CTI has demonstrated Q-switched pulse amplification in Tm,Ho:YLF at >400 mJ output pulse energy for 60 mJ of input energy using a single stage 2-pass (on-axis) amplifier. The pulse duration was 800 ns. A double-pass gain of 10 was demonstrated for 35 mJ input pulse energy. The optical-to-optical efficiency for the 2-pass amplifier was 8%. This is the first demonstration of multiple hundred millijoule output and >10 times double-pass amplification in an all conduction-cooled two micron laser pump module: both the laser rod, operating at 200 K, and the pump laser diodes, operating at 300 K, are conduction-cooled to embedded cold-plates that remove heat from the pump module. As such, this design is directly compatible with the use of heatpipe and space radiator technology for thermal management in a space environment.
Pulsed coherent Doppler lidar systems have matured rapidly, especially at solid-state wavelengths. Turnkey systems are commercially available and are being deployed for various aviation applications. Doppler lidar data is used in the airport terminal area to map hazardous wind shear and turbulence levels and to detect and track wake vortices. Future applications could include slant path visibility monitoring. Several permanent installations and rapidly deployable instrument configurations have been achieved. The benefit of the infrared Doppler lidar relative to its microwave counterparts is the ability to sense clear air hazards, especially those in and around local terrain features. The fact that the lidar beam is quite narrow eliminates artifacts associated with sidelobe-induced ground clutter. This paper summarizes our autonomous pulsed lidar developments and reviews sample results.
This paper discusses the design and development of a 2J, 10Hz coherent Doppler wind lidar transmitter for global wind sensing from the International Space Station. This work is being performed in support of a proposal to operate such a lidar from the Japanese Experimental Module. The conceptual lidar transmitter design is complete and risk reduction measurements are currently underway to demonstrate the 2J, 10Hz operation using a 2 micron laser transmitter with a MOPA (master oscillator – power amplifier) configuration. The paper discusses the lidar performance requirements for global wind sensing from the Space Station, general design characteristics of the two micron lidar transmitter, and the current status of the risk reduction measurements.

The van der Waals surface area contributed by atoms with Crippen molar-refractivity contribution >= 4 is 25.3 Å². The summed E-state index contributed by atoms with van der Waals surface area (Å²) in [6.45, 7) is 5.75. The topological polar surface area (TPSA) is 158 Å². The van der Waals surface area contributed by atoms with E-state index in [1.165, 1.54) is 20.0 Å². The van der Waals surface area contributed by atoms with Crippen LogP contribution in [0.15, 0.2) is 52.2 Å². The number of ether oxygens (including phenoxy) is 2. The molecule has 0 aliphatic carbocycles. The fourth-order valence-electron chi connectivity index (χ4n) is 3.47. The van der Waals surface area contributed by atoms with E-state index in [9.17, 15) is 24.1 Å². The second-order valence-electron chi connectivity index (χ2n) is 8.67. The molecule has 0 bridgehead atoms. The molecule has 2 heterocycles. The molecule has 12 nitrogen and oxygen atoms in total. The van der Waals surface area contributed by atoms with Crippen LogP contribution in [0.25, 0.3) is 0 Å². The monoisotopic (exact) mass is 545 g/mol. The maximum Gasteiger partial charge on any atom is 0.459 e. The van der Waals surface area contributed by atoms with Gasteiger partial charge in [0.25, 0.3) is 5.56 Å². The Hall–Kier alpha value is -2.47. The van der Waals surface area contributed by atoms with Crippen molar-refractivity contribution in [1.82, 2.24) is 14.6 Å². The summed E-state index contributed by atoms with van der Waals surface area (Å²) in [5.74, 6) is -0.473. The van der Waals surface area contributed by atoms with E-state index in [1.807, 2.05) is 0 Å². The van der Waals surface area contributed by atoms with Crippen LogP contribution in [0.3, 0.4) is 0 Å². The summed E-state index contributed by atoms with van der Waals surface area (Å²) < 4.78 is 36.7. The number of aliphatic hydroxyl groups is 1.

This paper discusses the design and current development status of the coherent lidar transceiver being developed by Coherent Technologies Inc for the NASA program, SPARCLE (SPAce Readiness Coherent Lidar Experiment). SPARCLE is intended as a precursor mission to a fully operational satellite system, measuring global wind profiles from the Space Shuttle, with a planned launch date in March 2001.
Global wind measurement is a key component of weather prediction. Coherent wind lidar provides excellent wind profile measurement sensitivity and accuracy through the use of heterodyne detection technique. A high pulse energy, high beam quality, very narrow linewidth laser is essential for successful coherent wind detection. We have developed an eye- safe all solid state Ho:Tm:YLF power oscillator with ring configuration to be used as coherent lidar transmitter. It achieved an optical to optical efficiency of 0.03. A Q- switched output energy as high as 109 mJ at 6 Hz, with a pulse width of 170 ns is obtained. The resonator alignment sensitivity, heat dissipation efficiency and polarization extinction ratio are all characterized for space application lidar. Laser performance as a function of laser rod temperature and pump intensity has also been investigated. The high power and high beam quality of this laser make it well suited for use as a coherent wind lidar transmitter on a space platform.
Pulsed coherent solid-state 2 micron laser radar systems have been developed at Coherent Technologies, Inc. for ground- and airborne-based applications. Ground-based measurements of wind profiles and aerosol backscatter have been performed for several years. Examples of wind and aerosol backscatter coefficient measurements will be presented which cover a variety of weather conditions. Airborne measurements of wind profiles below the aircraft have been performed by Wright Laboratories, operating in a VAD measurement mode and will be reviewed. An engineered flight-worthy coherent lidar system is under development at CTI for flight on the SR-71 aircraft, in support of the High Speed Civil Transport program. Flights will be conducted by NASA-Dryden Flight Research Center at altitudes above 60,000 feet for the measurement of atmospheric turbulence ahead of the aircraft. Efforts are also underway at CTI for the development of high power coherent laser radar systems. Extensive detailed physical optics models of diode-pumped solid-state laser performance have been developed to characterize transient thermo-optic aberrations and the overall efficiency of lasers intended for space-based applications. We are currently developing a 2 micron 0.5 J/pulse transmitter with a 10 Hz PRF and a pulse duration of 400 - 500 ns. The status and expected space-based wind measuring performance for this system will be presented.